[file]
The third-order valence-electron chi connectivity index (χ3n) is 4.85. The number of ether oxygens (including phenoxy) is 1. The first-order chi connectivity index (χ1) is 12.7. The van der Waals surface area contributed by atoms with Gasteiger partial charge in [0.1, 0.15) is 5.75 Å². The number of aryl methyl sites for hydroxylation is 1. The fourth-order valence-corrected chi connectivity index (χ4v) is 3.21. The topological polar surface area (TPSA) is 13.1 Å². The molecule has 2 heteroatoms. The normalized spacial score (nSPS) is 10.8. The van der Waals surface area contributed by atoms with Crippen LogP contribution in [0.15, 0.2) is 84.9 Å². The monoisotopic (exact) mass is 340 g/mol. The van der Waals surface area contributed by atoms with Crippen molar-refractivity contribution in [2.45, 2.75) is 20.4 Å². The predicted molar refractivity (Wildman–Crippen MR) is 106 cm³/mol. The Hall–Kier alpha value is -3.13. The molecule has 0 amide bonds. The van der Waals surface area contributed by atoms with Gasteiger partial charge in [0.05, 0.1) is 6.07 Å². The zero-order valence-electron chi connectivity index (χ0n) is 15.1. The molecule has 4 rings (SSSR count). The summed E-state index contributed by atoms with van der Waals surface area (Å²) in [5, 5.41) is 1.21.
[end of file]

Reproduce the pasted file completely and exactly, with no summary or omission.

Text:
The third-order valence-electron chi connectivity index (χ3n) is 4.85. The number of ether oxygens (including phenoxy) is 1. The first-order chi connectivity index (χ1) is 12.7. The van der Waals surface area contributed by atoms with Gasteiger partial charge in [0.1, 0.15) is 5.75 Å². The number of aryl methyl sites for hydroxylation is 1. The fourth-order valence-corrected chi connectivity index (χ4v) is 3.21. The topological polar surface area (TPSA) is 13.1 Å². The molecule has 2 heteroatoms. The normalized spacial score (nSPS) is 10.8. The van der Waals surface area contributed by atoms with Crippen LogP contribution in [0.15, 0.2) is 84.9 Å². The monoisotopic (exact) mass is 340 g/mol. The van der Waals surface area contributed by atoms with Crippen molar-refractivity contribution in [2.45, 2.75) is 20.4 Å². The predicted molar refractivity (Wildman–Crippen MR) is 106 cm³/mol. The Hall–Kier alpha value is -3.13. The molecule has 0 amide bonds. The van der Waals surface area contributed by atoms with Gasteiger partial charge in [0.05, 0.1) is 6.07 Å². The zero-order valence-electron chi connectivity index (χ0n) is 15.1. The molecule has 4 rings (SSSR count). The summed E-state index contributed by atoms with van der Waals surface area (Å²) in [5, 5.41) is 1.21.